# Next permutation

Given a table with n integers, compute the permutation which comes lexicographically next, or answer that the given order is maximal.

The given table does not have to be a permutation on \(\{0,1,\ldots,n-1\}\), it can contain elements with multiplicity.

## Key observation

Given a table \(t=(t_0,t_1,\ldots,t_{n-1})\) we want to transform it into the lexicographically next one. For this purpose we want to preserve a longest prefix of t, and have a lexicographically smallest suffix.

## A linear time algorithm

The algorithm consists in 3 steps. First we need to find the largest index p — called *pivot* — such that t[p] < t[p+1]. The idea is that the suffix of t starting at p+1 is a non-increasing sequence and therefore lexicographically maximal. It such a pivot does not exist, we know that t is already lexicographically maximal.

Now it is clear that t[p] has to be increased, but in a minimal manner. Hence we search for an index s such that t[s] is minimal and t[s] > t[p]. Since p+1 is a valid candidate, such an index always exist.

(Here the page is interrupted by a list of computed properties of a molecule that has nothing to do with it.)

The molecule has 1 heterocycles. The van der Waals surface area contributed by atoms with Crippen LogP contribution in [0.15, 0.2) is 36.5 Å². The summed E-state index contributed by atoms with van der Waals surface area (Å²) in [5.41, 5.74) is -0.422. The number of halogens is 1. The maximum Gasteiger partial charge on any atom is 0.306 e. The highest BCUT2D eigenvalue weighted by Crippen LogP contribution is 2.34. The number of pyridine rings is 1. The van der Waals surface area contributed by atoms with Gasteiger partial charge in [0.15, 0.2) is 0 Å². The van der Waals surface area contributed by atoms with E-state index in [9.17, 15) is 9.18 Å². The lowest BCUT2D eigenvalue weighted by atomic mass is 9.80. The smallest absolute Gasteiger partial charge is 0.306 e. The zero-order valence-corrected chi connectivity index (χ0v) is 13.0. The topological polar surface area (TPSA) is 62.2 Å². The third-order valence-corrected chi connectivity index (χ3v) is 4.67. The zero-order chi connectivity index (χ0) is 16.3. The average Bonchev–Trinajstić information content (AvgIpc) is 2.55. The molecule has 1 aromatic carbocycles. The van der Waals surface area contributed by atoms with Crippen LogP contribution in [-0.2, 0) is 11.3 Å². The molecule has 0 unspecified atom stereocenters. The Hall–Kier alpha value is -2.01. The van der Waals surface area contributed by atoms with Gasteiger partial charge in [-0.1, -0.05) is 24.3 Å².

Once we swapped t[p] with t[s] we obtain a table that is lexicographically larger than the initial table t. Finally we can sort the suffix of t starting at p+1, in order to obtain a smallest permutation that is lexicographically larger than t. Note that in order to sort this suffix it suffices to reverse it.

## Example

```
initial table | 0 | 2 | 1 | 6 | 5 | 2 | 1
choose pivot | 0 | 2 | [1] | 6 | 5 | 2 | 1
swap | 0 | 2 | [2] | 6 | 5 | [1] | 1
reverse | 0 | 2 | 2 | [1 | 1 | 5 | 6]
final table | 0 | 2 | 2 | 1 | 1 | 5 | 6
```